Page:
let’s start by taking a look at this table:
|Supports ES6 Modules||no||no||yes||yes|
|Runs with Grunt||yes||yes||yes||yes|
|Runs with Gulp||yes||yes||yes||yes|
|Project Commits/m *||0||1||63||44|
Data: Github; 22.09.2019
(*)Commits from the 22.08 to the 22.09.2019
Let’s take a closer look at the tools listed above, shall we?
RequireJS is probably the oldest popular module bundler, created in 2011 it’s still a thing today. RequireJS chooses AMD as the primary (and only) syntax for module definitions. Different from most other bundling tools, RequireJS works more like a library than a classic bundling tool: simply drop require.js and the config.js in your project and you’re almost ready to go.
- Easy/quick to use.
- No build process needed.
- Large file size.
- Only supports AMD.
- Largely inactive
With over 10000 Stars on Github, Browserify is the third largest bundling tool on the list. Browserify works as a command-line tool that supports the CommonJS syntax. One of the advantages of Browserify is the simple setup: no config files needed, just run “browserify”, or the grunt/gulp plugin.
- Easy and quick to use.
- Only supports CommonJS.
- Supports all popular bundling syntax.
- Greatly customizable.
- Can replace grunt/gulp.
- Huge community.
- Setup takes time.
Rollup is the youngest of the bundler listed but grows at a steady rate nonetheless. Rollup specializes in ES6 modules but supports CommonJS as well. The advantage of Rollup/ES6 modules is the so-called “Tree-shaking”: you can specify in the import statement which parts of the file required should be included, allowing to select just one part of a library for example, which allows for a much smaller output file. The plugins available for Rollup allow for a build process similar to webpack, with plugins for Babel or UglifyJS for example. Another cool thing about Rollup is the focus on ES6 modules, which seem like the future of module bundling.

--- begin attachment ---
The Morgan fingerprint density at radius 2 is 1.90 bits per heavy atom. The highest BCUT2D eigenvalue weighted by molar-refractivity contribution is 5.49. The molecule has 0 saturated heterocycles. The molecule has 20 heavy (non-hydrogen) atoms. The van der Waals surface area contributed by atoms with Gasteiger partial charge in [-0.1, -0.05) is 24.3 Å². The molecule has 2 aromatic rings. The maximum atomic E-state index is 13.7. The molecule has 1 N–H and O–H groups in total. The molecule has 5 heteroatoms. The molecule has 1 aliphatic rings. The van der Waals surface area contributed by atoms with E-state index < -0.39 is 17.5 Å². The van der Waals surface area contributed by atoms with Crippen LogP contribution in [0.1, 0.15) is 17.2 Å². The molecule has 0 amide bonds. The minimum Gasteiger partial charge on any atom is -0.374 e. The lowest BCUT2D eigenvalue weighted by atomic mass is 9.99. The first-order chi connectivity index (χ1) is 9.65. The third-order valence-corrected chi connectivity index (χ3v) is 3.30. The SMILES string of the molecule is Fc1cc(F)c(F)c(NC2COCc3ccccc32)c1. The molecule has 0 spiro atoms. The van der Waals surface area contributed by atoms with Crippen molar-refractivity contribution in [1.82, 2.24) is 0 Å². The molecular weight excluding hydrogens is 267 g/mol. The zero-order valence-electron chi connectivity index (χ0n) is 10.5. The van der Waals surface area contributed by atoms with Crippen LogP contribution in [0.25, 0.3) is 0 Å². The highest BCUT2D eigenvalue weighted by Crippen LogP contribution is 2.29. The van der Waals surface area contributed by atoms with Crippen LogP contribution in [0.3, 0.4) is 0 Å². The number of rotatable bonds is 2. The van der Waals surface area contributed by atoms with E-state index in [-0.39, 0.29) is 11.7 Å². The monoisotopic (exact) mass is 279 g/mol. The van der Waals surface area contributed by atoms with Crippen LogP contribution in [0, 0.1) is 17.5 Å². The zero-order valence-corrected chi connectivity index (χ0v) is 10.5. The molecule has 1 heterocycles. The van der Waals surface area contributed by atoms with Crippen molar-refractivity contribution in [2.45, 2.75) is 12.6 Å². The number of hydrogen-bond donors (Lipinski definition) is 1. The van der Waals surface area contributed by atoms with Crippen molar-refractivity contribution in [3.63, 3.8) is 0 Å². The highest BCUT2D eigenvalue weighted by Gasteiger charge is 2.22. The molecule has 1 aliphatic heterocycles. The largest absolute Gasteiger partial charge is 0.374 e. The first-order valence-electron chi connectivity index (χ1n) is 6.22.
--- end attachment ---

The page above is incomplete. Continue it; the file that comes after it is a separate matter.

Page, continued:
- ES6 module support.
- Quick project growth.
- No AMD support.
- Smaller community than e.g. Webpack
- RequireJS is good for legacy projects and developers who don’t want to build files every time they change something.
- Browserify is for projects where you want to start quick and only use CommonJS.
- Webpack if you want one beefy tool that can do everything very well, but requires more setup.
- Rollup is similar to Webpack, but with less trouble setting it up in exchange for slightly less module syntax supported.